Compo culture: Has the pendulum swung too far?

We’ve written lots about efforts by insurers, the government and the police to crackdown on insurance fraud.
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According to the Association of British Insurers, fraud is adding £50 a year to the price of car insurance. Only this week, a group of men from Merseyside were jailed for their part in a scam designed to defraud insurer LV= of £500,000.

Unintended consequences

But has the welter of negative coverage of fake and exaggerated claims actually started to act as a deterrent for those who do actually have a valid case? We asked John Baden-Daintree, director of legal services at Quality Solicitors, to give us his thoughts… Is Britain’s so-called compensation culture putting genuine accident victims off making a claim? We’ve heard it often enough: “Britain has a growing compensation culture with people increasingly making dodgy claims for accidents and pushing up the cost of everyone’s insurance”. As a solicitor specialising in personal injury claims, I hear this line more than most – in fact, pretty much whenever I tell anyone what I do for a living! But while it’s unarguably one of those topics that tends to get people hot under the collar, I question how much these views reflect reality.
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Official statistics

The government keeps a record of every injury claim made. Looking at road traffic accidents specifically, far from showing that the number of claimants are spiraling out of control, official government stats show they’re actually falling. Road traffic crash claims are down 6.7% since 2011. On top of that, successive government reviews, including Professor Lofstead’s recent review of Health & Safety, have found absolutely no evidence of a compensation culture in Britain today. The other area where reality does not match preconceptions is over scams such as crash for cash. Freedom of information requests to the UK’s police forces uncovered only two such investigations in the last three years.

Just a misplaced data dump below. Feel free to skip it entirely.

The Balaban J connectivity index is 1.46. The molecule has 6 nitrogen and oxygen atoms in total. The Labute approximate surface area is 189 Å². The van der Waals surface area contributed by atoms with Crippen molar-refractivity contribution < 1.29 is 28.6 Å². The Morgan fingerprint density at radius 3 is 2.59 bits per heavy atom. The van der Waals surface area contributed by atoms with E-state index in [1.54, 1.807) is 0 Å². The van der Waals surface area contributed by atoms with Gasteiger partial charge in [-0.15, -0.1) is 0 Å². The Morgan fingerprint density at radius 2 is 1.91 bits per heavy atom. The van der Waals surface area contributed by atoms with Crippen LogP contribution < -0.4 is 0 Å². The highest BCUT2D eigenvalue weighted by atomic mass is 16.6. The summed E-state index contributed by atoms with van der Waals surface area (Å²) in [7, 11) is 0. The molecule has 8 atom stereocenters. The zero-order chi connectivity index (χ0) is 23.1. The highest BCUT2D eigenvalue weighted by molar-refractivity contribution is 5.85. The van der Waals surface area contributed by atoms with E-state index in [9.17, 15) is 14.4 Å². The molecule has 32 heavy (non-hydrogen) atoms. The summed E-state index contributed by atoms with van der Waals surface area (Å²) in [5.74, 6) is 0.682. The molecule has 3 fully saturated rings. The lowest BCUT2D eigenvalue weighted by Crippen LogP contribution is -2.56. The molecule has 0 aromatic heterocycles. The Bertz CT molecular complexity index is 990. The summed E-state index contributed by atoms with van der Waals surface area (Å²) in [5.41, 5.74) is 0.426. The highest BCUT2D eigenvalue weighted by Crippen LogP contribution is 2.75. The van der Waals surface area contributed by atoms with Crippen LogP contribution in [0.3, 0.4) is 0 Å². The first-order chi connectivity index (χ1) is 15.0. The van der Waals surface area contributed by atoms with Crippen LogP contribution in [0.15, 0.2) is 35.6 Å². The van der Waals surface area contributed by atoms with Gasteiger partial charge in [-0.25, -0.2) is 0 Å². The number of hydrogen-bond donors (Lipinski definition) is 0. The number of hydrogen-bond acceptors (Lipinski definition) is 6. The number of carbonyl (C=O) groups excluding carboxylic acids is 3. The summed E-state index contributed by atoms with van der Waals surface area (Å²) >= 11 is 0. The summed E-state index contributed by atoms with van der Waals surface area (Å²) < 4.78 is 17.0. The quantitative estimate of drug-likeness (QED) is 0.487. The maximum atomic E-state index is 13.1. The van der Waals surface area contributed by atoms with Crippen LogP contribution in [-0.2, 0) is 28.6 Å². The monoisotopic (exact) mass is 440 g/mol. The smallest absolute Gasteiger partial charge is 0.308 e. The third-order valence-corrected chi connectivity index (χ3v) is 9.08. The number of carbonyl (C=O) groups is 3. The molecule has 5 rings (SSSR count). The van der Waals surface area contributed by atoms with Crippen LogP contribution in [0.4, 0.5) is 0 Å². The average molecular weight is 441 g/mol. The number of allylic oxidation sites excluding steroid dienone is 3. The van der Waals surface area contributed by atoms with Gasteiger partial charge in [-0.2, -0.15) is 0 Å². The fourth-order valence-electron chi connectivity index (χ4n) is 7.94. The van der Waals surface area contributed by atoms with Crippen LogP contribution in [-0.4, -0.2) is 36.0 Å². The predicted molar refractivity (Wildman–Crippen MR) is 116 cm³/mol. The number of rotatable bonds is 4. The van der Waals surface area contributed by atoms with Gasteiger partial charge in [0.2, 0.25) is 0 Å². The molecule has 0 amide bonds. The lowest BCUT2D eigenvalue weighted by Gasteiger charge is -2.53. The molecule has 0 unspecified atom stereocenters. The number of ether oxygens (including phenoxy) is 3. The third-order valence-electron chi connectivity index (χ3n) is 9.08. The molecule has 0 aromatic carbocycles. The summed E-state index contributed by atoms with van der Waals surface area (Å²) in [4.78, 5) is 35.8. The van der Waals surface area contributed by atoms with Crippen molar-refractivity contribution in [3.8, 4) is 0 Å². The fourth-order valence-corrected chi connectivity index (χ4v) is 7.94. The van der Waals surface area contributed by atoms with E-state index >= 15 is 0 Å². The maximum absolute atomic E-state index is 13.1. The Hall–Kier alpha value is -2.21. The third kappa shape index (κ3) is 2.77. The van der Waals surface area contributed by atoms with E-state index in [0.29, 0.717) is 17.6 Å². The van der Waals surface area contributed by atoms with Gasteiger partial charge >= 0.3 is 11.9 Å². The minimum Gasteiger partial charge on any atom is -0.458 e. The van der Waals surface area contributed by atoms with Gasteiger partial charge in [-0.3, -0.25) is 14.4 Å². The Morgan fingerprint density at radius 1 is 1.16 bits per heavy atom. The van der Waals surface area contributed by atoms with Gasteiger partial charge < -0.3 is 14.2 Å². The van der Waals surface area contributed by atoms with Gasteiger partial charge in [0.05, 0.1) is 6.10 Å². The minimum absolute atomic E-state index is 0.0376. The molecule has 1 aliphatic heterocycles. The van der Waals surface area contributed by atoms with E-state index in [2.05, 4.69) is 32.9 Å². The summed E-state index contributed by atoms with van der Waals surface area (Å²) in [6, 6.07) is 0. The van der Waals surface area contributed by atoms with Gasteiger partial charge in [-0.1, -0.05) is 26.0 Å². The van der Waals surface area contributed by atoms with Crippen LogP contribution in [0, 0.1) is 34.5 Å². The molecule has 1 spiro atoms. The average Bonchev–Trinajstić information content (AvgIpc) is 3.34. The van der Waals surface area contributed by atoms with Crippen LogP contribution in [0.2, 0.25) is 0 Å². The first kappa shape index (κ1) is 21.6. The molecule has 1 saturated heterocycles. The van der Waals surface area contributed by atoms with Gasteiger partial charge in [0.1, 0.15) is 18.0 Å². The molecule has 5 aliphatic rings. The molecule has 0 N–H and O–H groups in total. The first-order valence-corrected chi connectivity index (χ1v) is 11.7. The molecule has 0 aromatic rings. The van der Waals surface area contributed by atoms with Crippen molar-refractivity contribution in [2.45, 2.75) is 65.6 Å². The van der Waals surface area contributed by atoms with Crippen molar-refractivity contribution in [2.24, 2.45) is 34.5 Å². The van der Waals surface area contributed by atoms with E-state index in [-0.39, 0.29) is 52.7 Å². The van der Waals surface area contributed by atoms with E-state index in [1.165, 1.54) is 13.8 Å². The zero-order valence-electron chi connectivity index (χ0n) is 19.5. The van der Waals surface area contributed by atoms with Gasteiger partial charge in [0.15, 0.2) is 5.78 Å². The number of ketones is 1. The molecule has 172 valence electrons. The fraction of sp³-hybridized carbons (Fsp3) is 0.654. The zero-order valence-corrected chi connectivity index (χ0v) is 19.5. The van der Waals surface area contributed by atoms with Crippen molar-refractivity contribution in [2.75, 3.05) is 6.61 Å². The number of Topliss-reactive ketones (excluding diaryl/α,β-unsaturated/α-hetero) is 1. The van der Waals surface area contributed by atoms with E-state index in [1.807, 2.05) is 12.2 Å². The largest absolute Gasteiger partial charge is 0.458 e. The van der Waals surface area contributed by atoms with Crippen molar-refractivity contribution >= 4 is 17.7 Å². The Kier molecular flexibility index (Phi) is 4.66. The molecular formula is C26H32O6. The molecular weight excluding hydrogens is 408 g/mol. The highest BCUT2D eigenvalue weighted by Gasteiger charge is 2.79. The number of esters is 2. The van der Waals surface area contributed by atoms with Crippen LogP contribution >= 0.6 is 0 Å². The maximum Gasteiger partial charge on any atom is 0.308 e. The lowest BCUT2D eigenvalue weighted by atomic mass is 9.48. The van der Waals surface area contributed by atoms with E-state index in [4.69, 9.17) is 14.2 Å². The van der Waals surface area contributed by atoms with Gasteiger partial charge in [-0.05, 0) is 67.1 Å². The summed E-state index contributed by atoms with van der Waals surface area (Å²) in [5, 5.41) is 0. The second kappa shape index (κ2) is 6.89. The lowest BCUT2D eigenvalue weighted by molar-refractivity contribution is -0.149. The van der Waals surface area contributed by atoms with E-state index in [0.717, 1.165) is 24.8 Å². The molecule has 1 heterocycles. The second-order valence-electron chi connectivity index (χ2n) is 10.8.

Vulture culture?

But misconceptions persist. Our research shows that a shocking 88% of us believe there’s something of a ‘compensation culture’ in Britain today. Sadly this has resulted in many innocent accident victims not pursuing a claim because they ‘don’t want to make a fuss’ (43%). A third (32%) say they didn’t want to fuel a compensation culture and a further 13% didn’t want to claim back their losses in case others thought badly of them. I know of a number of people who have not claimed back their losses because they worry about how others will perceive them. But the cost of not making a claim can be high: on average, people are left £1,178 out of pocket, which can leave people in debt. Typical losses include things like loss of income, medical expenses, additional childcare or even practical things such as having to go by taxi because of being unable to drive. Additionally they are missing out on the injury compensation they are entitled to receive.  [caption id="attachment_8937" align="alignright" width="200"]John Baden-Daintree, Director of Legal Services at QualitySolicitors John Baden-Daintree[/caption]

Suspicious minds

The culture of suspicion that surrounds personal injury claims is also unhelpful to efforts to bring greater transparency to this whole area. For example, our research on perceptions of personal injury has shown that 43% of people believe personal injury victims spend their compensation on a family holiday, with 42% believing victims go on a shopping spree. Our research also shows that only 19% believe the money is used to get people back into the position they were in before their injury. This is why we recommend you use a solicitor to help you make a successful personal injury claim while avoiding outdated perceptions of the personal injury claims culture, often held by those lucky enough to have never been in that position. Surely honest, hard-working people shouldn’t miss out on the financial compensation they need to get their lives back on track because they are worried that others will think badly of them? What do you think? Is insurance fraud as serious a problem as we're led to think? And would you ever be put off from making a legitimate claim? Let is know...

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